The residents of Bashaw stand ready to help those affected by the forest fires in the Yukon and Northwest Territories.
Shelley Boileau, the manager of the Bashaw Retreat put out a post on a Facebook evacuation group that the retreat centre is available for those in need.
According to Boileau, after her initial offer of support many others in the community have reached out as well, ready to support the evacuees.
There’s one problem; as the retreat centre is not on an approved government list, it won’t pay for evacuees to stay there nor add the facility to the list of available accommodations for evacuees to access.
“It’s just crazy,” said Boileau.
“People are begging for a place to stay … there’s not enough facilities.”
Boileau says that she has reached out to the province adding the retreat centre as an evacuation centre; she says the government email responded with an email thanking her for the offer, and that it was being reviewed.
Meanwhile, Boileau says that she has spoken with evacuees on the phone and via Facebook Messenger who have given up after spending hours in line at the Edmonton reception centre without much in the way of forward movement.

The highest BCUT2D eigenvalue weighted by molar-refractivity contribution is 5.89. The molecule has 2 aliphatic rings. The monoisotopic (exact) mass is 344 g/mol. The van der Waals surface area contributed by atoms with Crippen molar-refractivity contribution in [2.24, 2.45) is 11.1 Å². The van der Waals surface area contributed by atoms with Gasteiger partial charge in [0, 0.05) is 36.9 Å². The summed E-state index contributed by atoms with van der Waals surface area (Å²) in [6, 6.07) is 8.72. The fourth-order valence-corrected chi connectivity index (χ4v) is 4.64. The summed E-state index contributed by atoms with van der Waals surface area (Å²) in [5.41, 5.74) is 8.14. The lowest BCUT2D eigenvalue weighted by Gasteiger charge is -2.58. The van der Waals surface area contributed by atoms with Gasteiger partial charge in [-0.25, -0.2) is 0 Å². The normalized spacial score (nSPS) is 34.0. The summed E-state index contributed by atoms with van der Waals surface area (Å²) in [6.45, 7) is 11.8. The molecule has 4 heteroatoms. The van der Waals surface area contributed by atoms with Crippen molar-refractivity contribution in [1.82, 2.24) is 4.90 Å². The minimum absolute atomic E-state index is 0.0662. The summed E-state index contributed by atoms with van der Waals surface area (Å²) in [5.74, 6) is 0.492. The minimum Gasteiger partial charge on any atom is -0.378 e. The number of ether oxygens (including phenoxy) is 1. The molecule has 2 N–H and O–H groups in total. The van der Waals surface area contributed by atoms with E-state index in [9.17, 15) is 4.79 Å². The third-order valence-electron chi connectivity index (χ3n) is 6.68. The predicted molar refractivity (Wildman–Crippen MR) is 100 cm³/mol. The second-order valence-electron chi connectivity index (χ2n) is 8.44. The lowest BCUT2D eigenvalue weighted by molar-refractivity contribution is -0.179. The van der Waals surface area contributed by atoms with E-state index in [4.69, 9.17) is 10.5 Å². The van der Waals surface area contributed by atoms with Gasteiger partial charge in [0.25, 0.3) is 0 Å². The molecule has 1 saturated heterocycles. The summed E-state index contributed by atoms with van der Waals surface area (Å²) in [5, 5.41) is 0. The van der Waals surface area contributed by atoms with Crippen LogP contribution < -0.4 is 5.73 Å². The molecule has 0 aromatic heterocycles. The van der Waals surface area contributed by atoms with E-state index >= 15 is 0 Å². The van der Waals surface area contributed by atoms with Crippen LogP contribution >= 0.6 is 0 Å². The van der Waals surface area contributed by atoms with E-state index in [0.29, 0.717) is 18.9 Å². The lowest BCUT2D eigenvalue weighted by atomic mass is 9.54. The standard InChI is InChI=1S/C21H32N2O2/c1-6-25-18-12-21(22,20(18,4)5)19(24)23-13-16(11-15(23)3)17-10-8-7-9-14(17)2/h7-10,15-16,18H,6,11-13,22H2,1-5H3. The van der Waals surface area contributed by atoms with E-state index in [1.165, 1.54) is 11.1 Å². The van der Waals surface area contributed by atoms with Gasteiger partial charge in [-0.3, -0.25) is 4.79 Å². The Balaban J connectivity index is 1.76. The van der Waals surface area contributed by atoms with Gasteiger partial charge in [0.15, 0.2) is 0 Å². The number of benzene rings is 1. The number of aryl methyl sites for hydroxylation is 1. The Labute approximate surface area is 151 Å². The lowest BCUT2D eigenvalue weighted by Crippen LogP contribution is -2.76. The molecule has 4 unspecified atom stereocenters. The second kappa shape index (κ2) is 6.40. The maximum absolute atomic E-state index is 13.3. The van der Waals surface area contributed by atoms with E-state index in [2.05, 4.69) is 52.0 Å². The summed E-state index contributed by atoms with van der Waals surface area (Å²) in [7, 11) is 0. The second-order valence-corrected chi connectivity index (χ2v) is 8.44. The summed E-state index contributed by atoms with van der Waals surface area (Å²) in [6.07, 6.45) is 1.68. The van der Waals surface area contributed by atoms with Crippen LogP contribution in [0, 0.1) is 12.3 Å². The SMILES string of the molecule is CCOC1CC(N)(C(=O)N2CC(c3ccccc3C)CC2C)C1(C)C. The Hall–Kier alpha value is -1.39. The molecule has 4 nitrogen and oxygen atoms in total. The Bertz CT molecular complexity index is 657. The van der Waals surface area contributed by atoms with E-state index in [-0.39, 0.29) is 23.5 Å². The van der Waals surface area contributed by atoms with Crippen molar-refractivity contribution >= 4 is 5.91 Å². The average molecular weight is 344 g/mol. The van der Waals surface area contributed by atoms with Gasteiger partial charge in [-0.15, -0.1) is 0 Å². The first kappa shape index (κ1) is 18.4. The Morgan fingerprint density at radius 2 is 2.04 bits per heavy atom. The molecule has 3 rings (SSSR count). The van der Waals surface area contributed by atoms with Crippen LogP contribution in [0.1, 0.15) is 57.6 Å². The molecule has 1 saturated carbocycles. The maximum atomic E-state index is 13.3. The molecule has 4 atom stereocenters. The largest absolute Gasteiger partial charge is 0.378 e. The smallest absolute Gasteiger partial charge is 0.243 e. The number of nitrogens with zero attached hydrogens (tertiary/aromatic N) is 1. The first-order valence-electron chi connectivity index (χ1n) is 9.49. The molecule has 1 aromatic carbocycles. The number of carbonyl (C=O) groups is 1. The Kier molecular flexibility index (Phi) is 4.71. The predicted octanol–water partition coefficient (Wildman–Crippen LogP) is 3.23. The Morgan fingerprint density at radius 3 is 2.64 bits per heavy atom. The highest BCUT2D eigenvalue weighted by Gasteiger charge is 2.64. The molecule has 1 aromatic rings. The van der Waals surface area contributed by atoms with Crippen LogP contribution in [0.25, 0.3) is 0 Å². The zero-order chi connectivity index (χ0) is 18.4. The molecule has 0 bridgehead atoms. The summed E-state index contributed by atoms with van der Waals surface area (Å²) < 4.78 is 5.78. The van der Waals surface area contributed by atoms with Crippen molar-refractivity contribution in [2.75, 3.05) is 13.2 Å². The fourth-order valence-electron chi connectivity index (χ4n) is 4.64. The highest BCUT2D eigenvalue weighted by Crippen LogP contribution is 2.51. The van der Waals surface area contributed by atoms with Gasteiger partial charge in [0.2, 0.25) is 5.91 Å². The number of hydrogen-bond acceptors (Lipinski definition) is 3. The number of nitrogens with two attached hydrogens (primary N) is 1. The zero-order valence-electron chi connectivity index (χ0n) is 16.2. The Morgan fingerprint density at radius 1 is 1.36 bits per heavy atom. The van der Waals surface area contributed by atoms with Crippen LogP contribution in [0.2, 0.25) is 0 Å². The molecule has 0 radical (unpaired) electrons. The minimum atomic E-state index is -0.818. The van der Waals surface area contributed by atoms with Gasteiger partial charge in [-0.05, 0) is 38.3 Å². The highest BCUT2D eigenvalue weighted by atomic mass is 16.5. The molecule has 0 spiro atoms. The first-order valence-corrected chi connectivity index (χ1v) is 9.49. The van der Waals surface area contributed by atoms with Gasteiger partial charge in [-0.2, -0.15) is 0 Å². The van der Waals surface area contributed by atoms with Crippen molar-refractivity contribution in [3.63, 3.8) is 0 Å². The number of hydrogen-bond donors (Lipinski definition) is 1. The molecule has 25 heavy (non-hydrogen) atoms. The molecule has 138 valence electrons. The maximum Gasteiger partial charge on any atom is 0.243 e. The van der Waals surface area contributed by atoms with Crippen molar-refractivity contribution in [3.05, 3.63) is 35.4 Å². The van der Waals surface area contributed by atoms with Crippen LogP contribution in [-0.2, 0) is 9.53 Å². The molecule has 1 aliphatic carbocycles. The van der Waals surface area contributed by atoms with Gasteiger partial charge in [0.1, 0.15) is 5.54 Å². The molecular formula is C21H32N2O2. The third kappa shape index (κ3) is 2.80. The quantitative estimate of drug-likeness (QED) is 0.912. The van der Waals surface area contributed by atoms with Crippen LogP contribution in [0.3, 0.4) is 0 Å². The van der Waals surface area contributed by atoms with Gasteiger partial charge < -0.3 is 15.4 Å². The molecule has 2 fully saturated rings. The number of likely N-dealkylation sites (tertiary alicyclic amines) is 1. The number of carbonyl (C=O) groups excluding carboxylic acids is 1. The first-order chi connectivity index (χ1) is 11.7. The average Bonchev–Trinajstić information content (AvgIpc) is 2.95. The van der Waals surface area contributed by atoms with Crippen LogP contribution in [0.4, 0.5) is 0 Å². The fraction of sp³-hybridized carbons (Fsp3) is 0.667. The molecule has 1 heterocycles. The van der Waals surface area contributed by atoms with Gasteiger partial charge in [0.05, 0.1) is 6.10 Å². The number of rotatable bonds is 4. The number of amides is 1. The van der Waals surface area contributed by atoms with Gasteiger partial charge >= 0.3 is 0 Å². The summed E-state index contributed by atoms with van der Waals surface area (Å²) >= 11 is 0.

“We just need someone to bring this forward,” said Boileau.
“We’re here to help.”
Boileau also noted that the reception centres are offering hotel vouchers for evacuees who get them, “but they are forgetting about the rest of us.”
“I have a whole community on hold,” said Boileau, noting that community members are ready to help with money, gift cards, groceries, or clothes.
According to Boileau, the owner of the Alix hotel messaged her as well but finds themselves in the same situation caught up in government red tape.
Boileau says that the communities surrounding the evacuation centres in Edmonton, Red Deer, and Calgary stand ready to help, they just need the opportunity to do so.
The Bashaw Retreat Centre is equipped with 20 rooms, 10 have two beds and 10 have one bed, which the centre intends to put to use.
In an update on Aug. 19, Boileau says she spoke to the co-owner of the facility, James Carpenter, who told her to waive the fees for those in need and worry about getting reimbursed from the province later when, and if, the facility ever makes it onto an approved list.
According to Boileau, Carpenter told her that helping out the evacuees is “the right thing to do.”
Evacuees wishing to get out of the city and stay in Bashaw can contact the centre, or Boileau, via Facebook.